“I hope we can remove this cloud. The economy is better. People are generally hopeful, they want America to be a world leader, and this cloud has got to go away, because I think that everything that we have going for us, as long as that cloud remains over the White House in Washington. We’re not able to reach our full potential.”

For months, Castor had been among Congressional Democrats calling for an independent commission to investigate allegations about members of the Trump administration and the Russian government. She called the recent Justice Department appointment of former FBI Director Robert Mueller to investigate the situation a positive development.

“I think that broke the fever a little bit,” she said, adding that the constant news revelations about Trump and the Russians have “stalled a lot of the business going on in the Congress.”

“There have been some things going on,” she acknowledged, “but the pace of lawmaking is much slower than I’ve seen over the past ten years.”

The Tampa Representative touched on just a few of those items not being covered in the media that she worries about, such as the president’s signing of a Congressional resolution repealing rules that would have required internet service providers to get customer permission to collect, use and sell information about one’s online habits.

Castor says the role of Congress should now be to do a “broader dive” into recommendations on how to prevent the interference of foreign governments into our elections. In March, former FBI Director James Comey told a congressional panel the FBI was investigating Russian interference in the 2016 election and possible links between the Trump campaign and the Russian government and whether there was any coordination.

No member of Congress has been more active in promoting relations between Cuba and the U.S. than Castor, who represents one of the largest Cuban-American communities in the U.S. She admitted that recent reports of the Trump administration being ready to roll back some of the major pieces of the Obama administration’s opening with Cuba and reinstating limits on travel and commerce, citing human rights abuses by the Castro government as justification for a more punitive approach.

“I’ve been an optimist on these until the last few days,” she confessed, charging Trump with being on a path “just to flex his muscles, notwithstanding logic and facts.”

“I think we are somewhat in risk of President Trump in his pledge to change Cuban policy and that would be a real shame for the families in this community and families across the country,” she added.

Castor’s appearance at the weekly “Cafe Con Tampa” meeting was, in essence, a regular town-hall meeting. It was the type of event she has eschewed in recent years, opting for events where she invites the public to meetings, meeting up on a one-on-one basis.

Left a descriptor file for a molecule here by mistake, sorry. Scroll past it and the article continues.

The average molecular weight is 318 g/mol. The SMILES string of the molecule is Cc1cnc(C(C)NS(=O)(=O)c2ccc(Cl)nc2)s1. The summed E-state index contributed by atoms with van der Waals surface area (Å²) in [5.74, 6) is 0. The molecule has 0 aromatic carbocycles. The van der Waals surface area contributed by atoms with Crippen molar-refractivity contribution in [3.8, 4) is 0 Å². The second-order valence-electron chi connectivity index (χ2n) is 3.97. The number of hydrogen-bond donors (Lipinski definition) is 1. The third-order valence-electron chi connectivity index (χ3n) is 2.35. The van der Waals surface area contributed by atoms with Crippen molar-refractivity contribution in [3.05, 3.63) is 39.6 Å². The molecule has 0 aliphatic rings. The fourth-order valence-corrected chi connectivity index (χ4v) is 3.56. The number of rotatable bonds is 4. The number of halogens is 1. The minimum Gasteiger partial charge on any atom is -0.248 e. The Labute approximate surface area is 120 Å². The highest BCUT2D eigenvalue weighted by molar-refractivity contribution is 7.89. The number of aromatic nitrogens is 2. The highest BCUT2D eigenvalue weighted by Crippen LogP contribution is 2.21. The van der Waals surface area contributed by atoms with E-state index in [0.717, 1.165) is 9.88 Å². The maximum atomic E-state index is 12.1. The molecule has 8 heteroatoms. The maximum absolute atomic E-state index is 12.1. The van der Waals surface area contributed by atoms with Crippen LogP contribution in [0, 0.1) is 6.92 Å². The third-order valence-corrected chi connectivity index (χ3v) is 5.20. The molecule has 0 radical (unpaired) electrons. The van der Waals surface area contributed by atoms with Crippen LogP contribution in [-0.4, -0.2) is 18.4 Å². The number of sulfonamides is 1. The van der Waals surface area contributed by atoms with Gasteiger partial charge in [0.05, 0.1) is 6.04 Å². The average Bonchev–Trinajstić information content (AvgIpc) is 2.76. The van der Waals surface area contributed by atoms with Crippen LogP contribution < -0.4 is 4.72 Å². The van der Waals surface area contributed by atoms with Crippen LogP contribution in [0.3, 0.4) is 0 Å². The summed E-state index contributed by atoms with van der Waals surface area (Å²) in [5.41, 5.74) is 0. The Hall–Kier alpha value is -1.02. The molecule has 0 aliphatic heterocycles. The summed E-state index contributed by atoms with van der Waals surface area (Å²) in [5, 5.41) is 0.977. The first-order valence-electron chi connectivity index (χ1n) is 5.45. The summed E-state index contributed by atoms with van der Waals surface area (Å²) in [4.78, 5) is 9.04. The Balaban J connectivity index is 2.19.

Traditional town hall meetings haven’t been scheduled very often after an explosive encounter with Tea Party activists during the discussions about the Affordable Care Act back in 2009.

All of the questions were of a friendly nature, including a softball from an official with the Hillsborough County School Board who asked her opinion of HB 7069, a charter-school-friendly $419 million school bill in the Florida Legislature that she had already vocally opposed. Public education officials and organizations vehemently opposed the legislation.

“What the Florida Legislature has been doing to our public schools is criminal, and we have got to stand up and fight for it,” she said, adding that it wasn’t too late to have people contact Gov. Rick Scott to veto the bill.

Former Hillsborough Judge Ashley Moody launches bid for Attorney General

Ashley Moody, who served a Hillsborough judge for more than a decade until resigning abruptly in late April, has filed as a Republican candidate for Attorney General.

Moody was elected to the 13th Judicial Circuit in 2006 at the age of 31, becoming the youngest judge in Florida.

Moody is a 1996 graduate of the University of Florida and received her J.D. degree from the UF College of Law in 2000.

She is the daughter of longtime federal judge James Moody Jr.

Another important note, Moody has already lined up GOP heavyweight Nancy Watkins to serve as her campaign treasurer.

Florida’s current Attorney General is Pam Bondi, who many speculated would join the Donald Trump administration. She is term-limited from running again.

Moody is the second Republican to enter the race. Jacksonville state Representative Jay Fant filed last month. On the Democratic side, Hillsborough County Attorney Ryan C. Torrens announced his candidacy last week.


Bill Gunter taking another stab at HD 37 seat

Bill Gunter, a pastor of the Redeemer Community Church in New Port Richey, will make a second run for the Florida Legislature, seeking the House District 37 seat being vacated next year by term-limited Richard Corcoran.